The right to buy scheme is a government scheme which helps council tenants buy their homes with a discount. It has been piloted and is due to be extended to housing association tenants. The discount you will receive is based on the region your home is located in.

From 6 April 2019, maximum discounts are £82,800 across England and £110,500 in London. Discounts increase in April every year in line with any increase in inflation.

The exact amount you will get for your housing cost payments will depend on how long you were a council tenant and the value of the property you want to buy in the open market.

The right to buy discount  for council flats starts at 50% for those who have been council tenants for 3- 5 years and increases by 2% for each additional year of council tenancy up to a maximum of 70%.

The right to buy discount for council houses starts at 35% if you have been there between 3 and 5 years and increasing by 1% for every year you have been a council tenant up to a maximum of 70%.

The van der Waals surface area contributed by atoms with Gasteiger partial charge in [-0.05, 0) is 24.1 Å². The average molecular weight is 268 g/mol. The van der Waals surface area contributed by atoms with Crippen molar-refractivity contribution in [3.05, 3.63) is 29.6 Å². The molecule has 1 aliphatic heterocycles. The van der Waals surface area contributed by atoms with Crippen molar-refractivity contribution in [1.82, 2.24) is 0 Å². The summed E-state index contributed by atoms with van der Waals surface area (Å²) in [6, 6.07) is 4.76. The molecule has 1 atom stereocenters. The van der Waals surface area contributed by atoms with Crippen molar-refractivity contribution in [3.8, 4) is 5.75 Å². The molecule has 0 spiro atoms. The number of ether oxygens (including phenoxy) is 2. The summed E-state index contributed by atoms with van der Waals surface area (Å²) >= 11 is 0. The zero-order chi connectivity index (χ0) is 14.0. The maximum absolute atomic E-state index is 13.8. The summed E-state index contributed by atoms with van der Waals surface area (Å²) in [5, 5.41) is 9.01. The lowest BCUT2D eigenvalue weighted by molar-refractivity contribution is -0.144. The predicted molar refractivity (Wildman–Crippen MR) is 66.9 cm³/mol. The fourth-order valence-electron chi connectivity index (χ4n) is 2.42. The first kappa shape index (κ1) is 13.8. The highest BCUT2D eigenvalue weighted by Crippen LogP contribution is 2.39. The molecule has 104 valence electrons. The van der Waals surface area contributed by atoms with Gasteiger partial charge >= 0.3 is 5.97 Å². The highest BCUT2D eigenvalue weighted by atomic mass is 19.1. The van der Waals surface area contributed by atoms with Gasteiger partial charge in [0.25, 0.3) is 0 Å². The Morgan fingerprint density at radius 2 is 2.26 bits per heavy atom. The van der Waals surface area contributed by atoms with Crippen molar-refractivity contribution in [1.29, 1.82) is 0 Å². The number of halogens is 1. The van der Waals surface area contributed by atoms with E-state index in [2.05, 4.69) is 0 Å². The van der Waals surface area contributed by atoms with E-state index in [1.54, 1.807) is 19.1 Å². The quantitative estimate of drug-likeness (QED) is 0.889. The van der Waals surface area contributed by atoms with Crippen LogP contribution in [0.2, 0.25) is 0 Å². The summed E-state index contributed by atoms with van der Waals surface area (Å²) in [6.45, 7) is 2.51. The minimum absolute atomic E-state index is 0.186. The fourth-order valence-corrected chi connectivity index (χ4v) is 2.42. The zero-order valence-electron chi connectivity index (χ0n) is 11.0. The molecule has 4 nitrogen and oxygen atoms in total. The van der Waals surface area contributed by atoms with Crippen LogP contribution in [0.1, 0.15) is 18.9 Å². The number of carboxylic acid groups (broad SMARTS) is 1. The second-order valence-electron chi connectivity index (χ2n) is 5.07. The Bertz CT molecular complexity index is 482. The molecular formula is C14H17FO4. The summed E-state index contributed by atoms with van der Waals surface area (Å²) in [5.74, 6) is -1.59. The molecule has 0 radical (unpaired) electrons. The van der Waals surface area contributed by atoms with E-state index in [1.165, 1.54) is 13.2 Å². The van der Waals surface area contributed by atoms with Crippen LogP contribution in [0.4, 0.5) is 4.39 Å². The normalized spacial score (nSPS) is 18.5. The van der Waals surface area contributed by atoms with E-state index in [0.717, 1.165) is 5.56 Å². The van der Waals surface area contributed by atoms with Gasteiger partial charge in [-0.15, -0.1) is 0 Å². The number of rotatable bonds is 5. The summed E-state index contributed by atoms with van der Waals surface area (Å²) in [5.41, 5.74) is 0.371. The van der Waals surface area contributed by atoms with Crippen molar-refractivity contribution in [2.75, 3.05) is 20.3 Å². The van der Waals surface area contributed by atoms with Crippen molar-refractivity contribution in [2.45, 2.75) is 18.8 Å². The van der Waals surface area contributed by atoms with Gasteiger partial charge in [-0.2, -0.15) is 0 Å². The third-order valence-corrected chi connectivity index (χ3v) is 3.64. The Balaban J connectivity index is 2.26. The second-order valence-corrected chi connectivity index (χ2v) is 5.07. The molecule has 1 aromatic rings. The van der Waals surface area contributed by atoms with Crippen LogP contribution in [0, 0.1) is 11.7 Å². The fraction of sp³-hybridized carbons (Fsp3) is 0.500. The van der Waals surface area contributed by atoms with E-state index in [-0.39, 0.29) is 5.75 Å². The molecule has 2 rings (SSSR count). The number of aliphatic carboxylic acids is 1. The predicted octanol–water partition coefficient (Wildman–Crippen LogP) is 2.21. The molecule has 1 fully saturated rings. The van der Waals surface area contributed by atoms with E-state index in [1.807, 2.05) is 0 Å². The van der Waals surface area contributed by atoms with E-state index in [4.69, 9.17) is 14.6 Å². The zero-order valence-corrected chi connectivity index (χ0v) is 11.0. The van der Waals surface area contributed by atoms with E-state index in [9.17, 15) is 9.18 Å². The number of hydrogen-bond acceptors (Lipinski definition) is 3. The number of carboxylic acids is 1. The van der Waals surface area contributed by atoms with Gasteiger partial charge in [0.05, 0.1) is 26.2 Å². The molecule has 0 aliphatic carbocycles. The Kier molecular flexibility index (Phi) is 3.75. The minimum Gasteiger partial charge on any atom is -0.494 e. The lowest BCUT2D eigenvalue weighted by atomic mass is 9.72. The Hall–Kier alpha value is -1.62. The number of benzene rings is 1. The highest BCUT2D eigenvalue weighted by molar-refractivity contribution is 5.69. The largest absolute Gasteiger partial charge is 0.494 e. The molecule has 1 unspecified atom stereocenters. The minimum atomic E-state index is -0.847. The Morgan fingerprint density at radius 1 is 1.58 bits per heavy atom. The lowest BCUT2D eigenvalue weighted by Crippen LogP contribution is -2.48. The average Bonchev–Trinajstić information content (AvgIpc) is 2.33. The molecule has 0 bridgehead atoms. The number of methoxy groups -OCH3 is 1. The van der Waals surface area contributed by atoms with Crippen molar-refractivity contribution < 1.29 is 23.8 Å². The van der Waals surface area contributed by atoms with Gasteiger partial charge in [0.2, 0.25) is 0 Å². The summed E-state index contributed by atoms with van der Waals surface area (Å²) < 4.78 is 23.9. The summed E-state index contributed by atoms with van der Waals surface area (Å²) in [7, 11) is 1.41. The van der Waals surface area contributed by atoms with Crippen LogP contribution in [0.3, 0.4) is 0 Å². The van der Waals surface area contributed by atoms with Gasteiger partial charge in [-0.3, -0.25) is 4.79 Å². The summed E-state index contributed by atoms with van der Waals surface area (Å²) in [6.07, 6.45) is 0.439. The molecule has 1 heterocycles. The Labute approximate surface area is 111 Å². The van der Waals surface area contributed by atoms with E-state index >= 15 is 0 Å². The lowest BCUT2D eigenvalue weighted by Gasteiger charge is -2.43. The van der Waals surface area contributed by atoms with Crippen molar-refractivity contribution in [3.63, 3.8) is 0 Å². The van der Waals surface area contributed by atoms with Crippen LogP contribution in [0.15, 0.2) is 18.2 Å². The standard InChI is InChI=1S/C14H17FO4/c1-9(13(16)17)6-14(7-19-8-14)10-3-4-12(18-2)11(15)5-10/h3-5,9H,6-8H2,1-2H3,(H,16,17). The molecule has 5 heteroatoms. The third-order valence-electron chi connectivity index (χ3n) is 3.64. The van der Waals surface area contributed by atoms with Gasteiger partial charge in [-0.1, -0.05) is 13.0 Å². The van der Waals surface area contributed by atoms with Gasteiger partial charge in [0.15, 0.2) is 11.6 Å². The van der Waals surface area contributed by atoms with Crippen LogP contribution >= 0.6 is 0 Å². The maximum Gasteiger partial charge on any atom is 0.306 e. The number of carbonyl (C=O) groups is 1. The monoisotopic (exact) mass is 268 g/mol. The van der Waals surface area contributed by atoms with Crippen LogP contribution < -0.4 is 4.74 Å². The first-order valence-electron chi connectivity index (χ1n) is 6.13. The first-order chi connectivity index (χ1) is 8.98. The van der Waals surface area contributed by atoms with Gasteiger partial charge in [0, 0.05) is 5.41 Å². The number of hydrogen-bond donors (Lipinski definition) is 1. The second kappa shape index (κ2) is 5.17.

You can buy your home with right to buy if:

it’s your only or main home

it’s self-contained

you’re a secure tenant

you’ve had a public sector landlord (for example, a council, housing association or NHS trust) for 3 years – it does not have to be 3 years in a row

Since 2012 when new reforms were  introduced the right to buy fraud has increased by over 400%. 

What is the right to buy fraud?

The right to buy fraud is essentially where people who are eligible for benefits and living in council houses are being gifted money from property developers to buy their council homes at a discount and then go on torent these properties at market rate.

It was reported in 2015 that 22% of right to buy sales in the Weestminster council were to people receiving housing benefits. The obvious question was how these people could buy properties in one of the most expensive areas in London whilst receiving housing benefits just prior

You can use a right to buy calculator to see what your potential discount could be.

Preserved right to buy

If your home used to be owned by the council, but they sold it to another landlord (like a housing association) while you were living in it, you may have ‘Preserved Right to Buy’.

You should ask your landlord if you have preserved right to buy.

Using a mortgage broker to buy your council house